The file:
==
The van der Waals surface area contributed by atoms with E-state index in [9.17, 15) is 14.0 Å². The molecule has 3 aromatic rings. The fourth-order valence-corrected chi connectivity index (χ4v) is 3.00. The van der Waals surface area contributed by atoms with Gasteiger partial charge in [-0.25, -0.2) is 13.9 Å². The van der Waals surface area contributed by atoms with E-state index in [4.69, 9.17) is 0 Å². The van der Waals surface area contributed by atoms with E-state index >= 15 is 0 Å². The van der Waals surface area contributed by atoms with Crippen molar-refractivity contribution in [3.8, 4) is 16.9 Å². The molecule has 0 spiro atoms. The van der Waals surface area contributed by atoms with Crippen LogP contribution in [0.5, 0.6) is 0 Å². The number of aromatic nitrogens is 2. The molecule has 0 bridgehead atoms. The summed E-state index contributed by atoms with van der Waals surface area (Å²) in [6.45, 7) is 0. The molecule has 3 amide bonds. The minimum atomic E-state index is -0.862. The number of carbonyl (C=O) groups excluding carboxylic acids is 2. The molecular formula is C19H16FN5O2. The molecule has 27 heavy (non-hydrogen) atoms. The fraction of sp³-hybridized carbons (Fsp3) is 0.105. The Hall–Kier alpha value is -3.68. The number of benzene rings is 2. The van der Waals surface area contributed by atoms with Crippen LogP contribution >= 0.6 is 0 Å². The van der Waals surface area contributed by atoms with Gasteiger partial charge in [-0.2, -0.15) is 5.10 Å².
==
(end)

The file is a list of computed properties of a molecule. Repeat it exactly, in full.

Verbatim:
The van der Waals surface area contributed by atoms with E-state index in [9.17, 15) is 14.0 Å². The molecule has 3 aromatic rings. The fourth-order valence-corrected chi connectivity index (χ4v) is 3.00. The van der Waals surface area contributed by atoms with Gasteiger partial charge in [-0.25, -0.2) is 13.9 Å². The van der Waals surface area contributed by atoms with E-state index in [4.69, 9.17) is 0 Å². The van der Waals surface area contributed by atoms with E-state index >= 15 is 0 Å². The van der Waals surface area contributed by atoms with Crippen molar-refractivity contribution in [3.8, 4) is 16.9 Å². The molecule has 0 spiro atoms. The van der Waals surface area contributed by atoms with Crippen LogP contribution in [0.5, 0.6) is 0 Å². The number of aromatic nitrogens is 2. The molecule has 0 bridgehead atoms. The summed E-state index contributed by atoms with van der Waals surface area (Å²) in [6.45, 7) is 0. The molecule has 3 amide bonds. The minimum atomic E-state index is -0.862. The number of carbonyl (C=O) groups excluding carboxylic acids is 2. The molecular formula is C19H16FN5O2. The molecule has 27 heavy (non-hydrogen) atoms. The fraction of sp³-hybridized carbons (Fsp3) is 0.105. The Hall–Kier alpha value is -3.68. The number of benzene rings is 2. The van der Waals surface area contributed by atoms with Crippen LogP contribution >= 0.6 is 0 Å². The van der Waals surface area contributed by atoms with Gasteiger partial charge in [-0.2, -0.15) is 5.10 Å².